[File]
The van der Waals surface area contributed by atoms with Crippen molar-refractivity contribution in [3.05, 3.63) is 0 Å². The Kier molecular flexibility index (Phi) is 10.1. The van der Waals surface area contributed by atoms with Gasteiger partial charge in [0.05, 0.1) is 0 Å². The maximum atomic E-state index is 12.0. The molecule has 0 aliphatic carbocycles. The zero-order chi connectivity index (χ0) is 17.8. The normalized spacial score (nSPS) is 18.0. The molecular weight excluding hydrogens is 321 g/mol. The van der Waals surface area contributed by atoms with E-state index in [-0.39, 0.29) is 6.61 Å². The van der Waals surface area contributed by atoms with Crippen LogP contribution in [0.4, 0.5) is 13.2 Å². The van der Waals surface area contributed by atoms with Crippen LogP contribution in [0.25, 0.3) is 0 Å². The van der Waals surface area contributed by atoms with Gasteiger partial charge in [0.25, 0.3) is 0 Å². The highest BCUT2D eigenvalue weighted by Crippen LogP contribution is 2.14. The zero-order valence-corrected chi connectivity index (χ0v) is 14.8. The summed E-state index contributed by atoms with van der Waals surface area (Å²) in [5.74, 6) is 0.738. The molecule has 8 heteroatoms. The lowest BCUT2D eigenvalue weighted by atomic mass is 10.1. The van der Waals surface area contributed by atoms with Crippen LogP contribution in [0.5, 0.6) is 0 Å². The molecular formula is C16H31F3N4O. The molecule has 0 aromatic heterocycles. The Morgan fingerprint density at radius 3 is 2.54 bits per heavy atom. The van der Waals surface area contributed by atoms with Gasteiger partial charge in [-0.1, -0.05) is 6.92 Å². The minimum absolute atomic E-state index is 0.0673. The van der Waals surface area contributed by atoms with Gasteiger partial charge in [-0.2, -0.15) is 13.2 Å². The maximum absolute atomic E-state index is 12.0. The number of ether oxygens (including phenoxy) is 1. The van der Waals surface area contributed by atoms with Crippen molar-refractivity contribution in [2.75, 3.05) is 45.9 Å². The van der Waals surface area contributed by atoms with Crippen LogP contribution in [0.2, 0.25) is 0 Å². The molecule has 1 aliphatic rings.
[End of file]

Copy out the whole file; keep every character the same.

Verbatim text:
The van der Waals surface area contributed by atoms with Crippen molar-refractivity contribution in [3.05, 3.63) is 0 Å². The Kier molecular flexibility index (Phi) is 10.1. The van der Waals surface area contributed by atoms with Gasteiger partial charge in [0.05, 0.1) is 0 Å². The maximum atomic E-state index is 12.0. The molecule has 0 aliphatic carbocycles. The zero-order chi connectivity index (χ0) is 17.8. The normalized spacial score (nSPS) is 18.0. The molecular weight excluding hydrogens is 321 g/mol. The van der Waals surface area contributed by atoms with E-state index in [-0.39, 0.29) is 6.61 Å². The van der Waals surface area contributed by atoms with Crippen LogP contribution in [0.4, 0.5) is 13.2 Å². The van der Waals surface area contributed by atoms with Crippen LogP contribution in [0.25, 0.3) is 0 Å². The van der Waals surface area contributed by atoms with Gasteiger partial charge in [0.25, 0.3) is 0 Å². The highest BCUT2D eigenvalue weighted by Crippen LogP contribution is 2.14. The zero-order valence-corrected chi connectivity index (χ0v) is 14.8. The summed E-state index contributed by atoms with van der Waals surface area (Å²) in [5.74, 6) is 0.738. The molecule has 8 heteroatoms. The lowest BCUT2D eigenvalue weighted by atomic mass is 10.1. The van der Waals surface area contributed by atoms with Crippen LogP contribution in [0.5, 0.6) is 0 Å². The molecular formula is C16H31F3N4O. The molecule has 0 aromatic heterocycles. The Morgan fingerprint density at radius 3 is 2.54 bits per heavy atom. The van der Waals surface area contributed by atoms with Gasteiger partial charge in [-0.1, -0.05) is 6.92 Å². The minimum absolute atomic E-state index is 0.0673. The van der Waals surface area contributed by atoms with Gasteiger partial charge in [-0.2, -0.15) is 13.2 Å². The maximum absolute atomic E-state index is 12.0. The number of ether oxygens (including phenoxy) is 1. The van der Waals surface area contributed by atoms with Crippen molar-refractivity contribution in [2.75, 3.05) is 45.9 Å². The van der Waals surface area contributed by atoms with Crippen LogP contribution in [0.2, 0.25) is 0 Å². The molecule has 1 aliphatic rings.